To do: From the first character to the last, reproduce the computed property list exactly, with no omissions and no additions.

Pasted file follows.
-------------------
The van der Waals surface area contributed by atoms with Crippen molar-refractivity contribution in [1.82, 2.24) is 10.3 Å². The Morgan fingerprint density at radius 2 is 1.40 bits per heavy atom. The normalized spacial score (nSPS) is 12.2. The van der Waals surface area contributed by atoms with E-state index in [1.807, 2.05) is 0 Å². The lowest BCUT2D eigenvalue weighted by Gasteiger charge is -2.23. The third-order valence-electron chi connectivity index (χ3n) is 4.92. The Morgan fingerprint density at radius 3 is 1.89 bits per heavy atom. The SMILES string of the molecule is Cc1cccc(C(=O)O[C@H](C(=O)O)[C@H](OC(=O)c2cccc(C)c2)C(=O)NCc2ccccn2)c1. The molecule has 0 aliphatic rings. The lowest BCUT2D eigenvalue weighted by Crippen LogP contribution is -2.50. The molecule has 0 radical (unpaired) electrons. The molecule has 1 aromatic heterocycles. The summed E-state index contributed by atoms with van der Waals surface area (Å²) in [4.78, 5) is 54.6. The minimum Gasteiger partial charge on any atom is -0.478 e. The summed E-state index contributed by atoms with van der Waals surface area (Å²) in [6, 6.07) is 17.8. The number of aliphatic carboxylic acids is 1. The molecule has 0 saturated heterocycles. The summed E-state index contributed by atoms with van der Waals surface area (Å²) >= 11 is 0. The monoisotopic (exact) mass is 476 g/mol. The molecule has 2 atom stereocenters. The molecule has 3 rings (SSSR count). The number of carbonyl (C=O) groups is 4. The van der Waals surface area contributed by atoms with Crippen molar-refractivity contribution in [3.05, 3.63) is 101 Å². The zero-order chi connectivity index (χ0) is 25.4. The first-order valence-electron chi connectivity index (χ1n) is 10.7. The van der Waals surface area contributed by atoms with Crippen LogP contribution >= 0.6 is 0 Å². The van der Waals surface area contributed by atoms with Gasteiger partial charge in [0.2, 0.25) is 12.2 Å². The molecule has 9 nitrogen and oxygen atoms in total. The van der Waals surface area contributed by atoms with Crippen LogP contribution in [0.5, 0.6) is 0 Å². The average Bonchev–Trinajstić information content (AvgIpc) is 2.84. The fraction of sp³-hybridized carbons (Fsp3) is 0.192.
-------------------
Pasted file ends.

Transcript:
The van der Waals surface area contributed by atoms with Crippen molar-refractivity contribution in [1.82, 2.24) is 10.3 Å². The Morgan fingerprint density at radius 2 is 1.40 bits per heavy atom. The normalized spacial score (nSPS) is 12.2. The van der Waals surface area contributed by atoms with E-state index in [1.807, 2.05) is 0 Å². The lowest BCUT2D eigenvalue weighted by Gasteiger charge is -2.23. The third-order valence-electron chi connectivity index (χ3n) is 4.92. The Morgan fingerprint density at radius 3 is 1.89 bits per heavy atom. The SMILES string of the molecule is Cc1cccc(C(=O)O[C@H](C(=O)O)[C@H](OC(=O)c2cccc(C)c2)C(=O)NCc2ccccn2)c1. The molecule has 0 aliphatic rings. The lowest BCUT2D eigenvalue weighted by Crippen LogP contribution is -2.50. The molecule has 0 radical (unpaired) electrons. The molecule has 1 aromatic heterocycles. The summed E-state index contributed by atoms with van der Waals surface area (Å²) in [4.78, 5) is 54.6. The minimum Gasteiger partial charge on any atom is -0.478 e. The summed E-state index contributed by atoms with van der Waals surface area (Å²) in [6, 6.07) is 17.8. The number of aliphatic carboxylic acids is 1. The molecule has 0 saturated heterocycles. The summed E-state index contributed by atoms with van der Waals surface area (Å²) >= 11 is 0. The monoisotopic (exact) mass is 476 g/mol. The molecule has 2 atom stereocenters. The molecule has 3 rings (SSSR count). The number of carbonyl (C=O) groups is 4. The van der Waals surface area contributed by atoms with Crippen molar-refractivity contribution in [3.05, 3.63) is 101 Å². The zero-order chi connectivity index (χ0) is 25.4. The first-order valence-electron chi connectivity index (χ1n) is 10.7. The van der Waals surface area contributed by atoms with Crippen LogP contribution >= 0.6 is 0 Å². The van der Waals surface area contributed by atoms with Gasteiger partial charge in [0.2, 0.25) is 12.2 Å². The molecule has 9 nitrogen and oxygen atoms in total. The van der Waals surface area contributed by atoms with Crippen LogP contribution in [0.5, 0.6) is 0 Å². The average Bonchev–Trinajstić information content (AvgIpc) is 2.84. The fraction of sp³-hybridized carbons (Fsp3) is 0.192.